Ghost Dancing

by Lindy Davies

Lately there has been a sense of ennui in Georgist circles. A sort of a “what’s the point, we’ve tried this, we’ve tried that” attitude, a falling-off of grist in the email mills, a sort of world-weary scatteredness and fatigue. Newcomers find it perplexing. “For crying out loud!” they want to say, “This is huge! This is a program that civilization needs, now! Why the dithering?”

It’s a good question. We have been cautioned, first by Henry George himself, not to expect too much success too soon. I imagine what Chief Seattle might say, upon hearing the Georgist proposal: “You are right, of course. And the conclusions you draw from this insight are very clever. Had you come to my people with this proposal, and acted according to these values, maybe things would have gone very differently, and maybe the curse of my ancestors would not have been laid on you. But you did not — and it has been. I wish you well, but I fear that if you are sincere, the streets of this civilization will come to seem as ghastly to you as they do to those few of my people who remain.”

The Ghost Dance was a poignant, and — in the event — tragic movement among Native Americans in the early 1890s. It began with the teachings of Wovoka, the “Peace Prophet” of the Nevada Paiute in 1889, who taught that peace and harmony could be found in a program of clean living and the practice of a ritual Ghost Dance. The promised harmony quickly became, in effect, the potential to summon spiritual forces powerful enough to drive away the ‘White Man. That desperate hope, it seems, is what accounts for the practice’s rapid spread. Meanwhile, in 1890, representatives of the Bureau of Indian Affairs in South Dakota were tasked with the difficult assignment of training the Lakota Sioux in the white man’s methods of farming — on a small fraction of the land that they had been promised by treaty. The people took to the Ghost Dance, which, mixed with Lakota mythology, acquired the magical promise to wash evil (the white people) from their lands. The millennial intensity of the Ghost Dance freaked the BIA people out. Federal troops were called in, and the Wounded Knee massacre ensued.

Now, I don’t mean to suggest that today’s Georgists are about to be massacred. Indeed, we have shown nowhere near the Lakota Ghost Dancers’ level of gumption. Our chief fear, it seems, is that we will slowly and pathetically die off. Yet something akin to a ghost dance has appeared in the Georgist zeitgeist lately, and I find it disturbing.

Georgists of a variety of ages, nationalities and proclivities have recently contended that we have been too “narrow.” We’ve focused only on LVT. We’ve ignored the pivotal issue of “money monopoly” … failed to integrate our views with a nuanced understanding of macroeconomics … been deaf to the triumphal music of the Citizens’ Dividend. We’ve failed to emulate the successful tactics of the churches … the greens … the libertarians … the tea party … the ______?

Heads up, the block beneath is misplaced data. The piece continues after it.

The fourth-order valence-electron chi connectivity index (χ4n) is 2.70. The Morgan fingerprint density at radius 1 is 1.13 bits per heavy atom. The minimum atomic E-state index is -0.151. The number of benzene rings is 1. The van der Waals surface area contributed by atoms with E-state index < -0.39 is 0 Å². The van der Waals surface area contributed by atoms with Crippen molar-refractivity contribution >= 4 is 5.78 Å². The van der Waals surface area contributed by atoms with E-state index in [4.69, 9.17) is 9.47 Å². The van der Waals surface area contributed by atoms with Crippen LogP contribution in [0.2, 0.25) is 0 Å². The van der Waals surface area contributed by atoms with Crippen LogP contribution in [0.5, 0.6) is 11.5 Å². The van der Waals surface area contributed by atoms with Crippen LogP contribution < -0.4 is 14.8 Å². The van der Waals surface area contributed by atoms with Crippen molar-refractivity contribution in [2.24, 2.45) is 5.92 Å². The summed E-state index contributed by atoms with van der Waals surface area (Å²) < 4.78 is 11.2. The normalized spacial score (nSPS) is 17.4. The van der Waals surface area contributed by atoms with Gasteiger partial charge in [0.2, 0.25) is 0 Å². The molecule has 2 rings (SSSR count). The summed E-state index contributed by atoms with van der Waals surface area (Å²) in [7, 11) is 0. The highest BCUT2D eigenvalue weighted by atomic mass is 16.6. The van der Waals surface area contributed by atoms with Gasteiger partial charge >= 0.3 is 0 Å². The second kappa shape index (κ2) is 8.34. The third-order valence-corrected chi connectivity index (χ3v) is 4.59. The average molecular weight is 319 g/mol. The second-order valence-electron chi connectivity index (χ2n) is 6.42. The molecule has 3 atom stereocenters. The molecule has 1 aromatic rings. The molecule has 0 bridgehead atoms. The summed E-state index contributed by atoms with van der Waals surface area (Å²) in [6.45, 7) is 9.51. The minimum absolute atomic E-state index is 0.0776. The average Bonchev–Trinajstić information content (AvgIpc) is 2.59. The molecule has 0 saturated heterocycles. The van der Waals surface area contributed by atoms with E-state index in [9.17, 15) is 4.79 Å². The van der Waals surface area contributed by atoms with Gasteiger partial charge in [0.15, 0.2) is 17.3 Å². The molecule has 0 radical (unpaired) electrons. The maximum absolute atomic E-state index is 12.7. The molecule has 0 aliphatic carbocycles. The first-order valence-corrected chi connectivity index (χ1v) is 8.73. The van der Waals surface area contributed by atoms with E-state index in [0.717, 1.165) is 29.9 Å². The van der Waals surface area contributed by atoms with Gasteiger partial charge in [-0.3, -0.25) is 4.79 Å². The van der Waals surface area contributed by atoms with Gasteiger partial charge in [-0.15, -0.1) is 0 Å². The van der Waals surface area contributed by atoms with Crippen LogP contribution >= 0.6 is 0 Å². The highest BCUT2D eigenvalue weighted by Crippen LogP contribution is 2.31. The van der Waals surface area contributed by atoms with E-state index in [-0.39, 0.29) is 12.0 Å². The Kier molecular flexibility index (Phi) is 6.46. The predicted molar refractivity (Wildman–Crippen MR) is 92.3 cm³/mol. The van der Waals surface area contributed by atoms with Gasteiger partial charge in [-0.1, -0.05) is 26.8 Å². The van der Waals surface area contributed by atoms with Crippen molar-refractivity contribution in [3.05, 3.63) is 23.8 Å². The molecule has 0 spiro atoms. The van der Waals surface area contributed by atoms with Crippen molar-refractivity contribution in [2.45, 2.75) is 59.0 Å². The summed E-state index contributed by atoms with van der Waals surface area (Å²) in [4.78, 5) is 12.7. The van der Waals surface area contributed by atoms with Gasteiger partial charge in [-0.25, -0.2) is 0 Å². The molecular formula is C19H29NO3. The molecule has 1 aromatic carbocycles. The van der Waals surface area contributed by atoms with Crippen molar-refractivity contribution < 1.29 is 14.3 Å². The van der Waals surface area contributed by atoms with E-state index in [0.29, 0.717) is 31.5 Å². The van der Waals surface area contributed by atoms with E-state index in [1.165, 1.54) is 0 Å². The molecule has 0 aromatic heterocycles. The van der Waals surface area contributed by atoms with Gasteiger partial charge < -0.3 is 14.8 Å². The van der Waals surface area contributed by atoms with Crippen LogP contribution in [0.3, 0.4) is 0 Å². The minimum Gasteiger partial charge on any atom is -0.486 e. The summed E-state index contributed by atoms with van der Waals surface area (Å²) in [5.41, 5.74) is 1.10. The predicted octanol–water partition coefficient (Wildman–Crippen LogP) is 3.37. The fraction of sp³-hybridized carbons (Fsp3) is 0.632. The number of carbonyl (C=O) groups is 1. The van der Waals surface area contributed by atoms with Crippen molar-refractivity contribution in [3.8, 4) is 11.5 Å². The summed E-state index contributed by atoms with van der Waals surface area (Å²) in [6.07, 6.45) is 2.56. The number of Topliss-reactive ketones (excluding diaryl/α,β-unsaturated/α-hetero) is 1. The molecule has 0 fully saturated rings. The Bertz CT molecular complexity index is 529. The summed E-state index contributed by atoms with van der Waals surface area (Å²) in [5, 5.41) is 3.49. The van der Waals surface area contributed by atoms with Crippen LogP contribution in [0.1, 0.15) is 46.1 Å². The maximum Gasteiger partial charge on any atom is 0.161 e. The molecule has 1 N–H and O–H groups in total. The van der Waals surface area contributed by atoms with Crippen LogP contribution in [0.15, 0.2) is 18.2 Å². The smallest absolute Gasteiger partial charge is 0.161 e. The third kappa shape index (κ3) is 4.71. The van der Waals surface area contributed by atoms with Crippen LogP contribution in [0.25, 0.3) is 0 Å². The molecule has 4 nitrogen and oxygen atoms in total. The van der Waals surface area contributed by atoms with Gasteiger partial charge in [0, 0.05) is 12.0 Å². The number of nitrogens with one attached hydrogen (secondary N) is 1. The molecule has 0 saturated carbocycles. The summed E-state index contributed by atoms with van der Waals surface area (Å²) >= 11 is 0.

Now, what I want to say here could easily be seen — and probably will be seen — as narrow-mindedness. So be it: I contend, times and tides notwithstanding, that the private landowner is “the robber that takes all that is left.” That is NOT an insight that other movements are promulgating. It may jibe with the things that some activists already know — and when it does, by all means, let’s take advantage of those connections — but its seminal importance is ours to make clear.

We’re told that we should emulate successful movements. The greens, say. All they had to start with were subtle cues like acid rain destroying forests, smog choking cities, mass extinctions, burning rivers. The women’s movement? Not much to fight there, except human rights denied to more than half of the population. The labor movement! Dawn-to-dusk wage-slaves with no Benefits didn’t need a school to teach them what their problem was. Or, to cite something a bit more modest: MADD, Mothers Against Drunk Driving, have built a thriving organization, having started with nothing but an idea — and, it must be said, a highly visible problem. But hey, let’s emulate them! How about DARE — Dads Against Rent Expropriation? Huh? Huh?

It would be wonderful to have a sure-fire strategy that we could unite behind, and march to victory. But if — as I believe — that simply isn’t yet possible, then we must carry on and do our best. This is no time for Ghost Dancing. Our job is too important. Our understanding should not waver or be compromised by the temptation to align ourselves with reformers who’ve set their set their sights on the Lesser Robbers. Those reformers mean well, bless them — and their success will strengthen the landowners.

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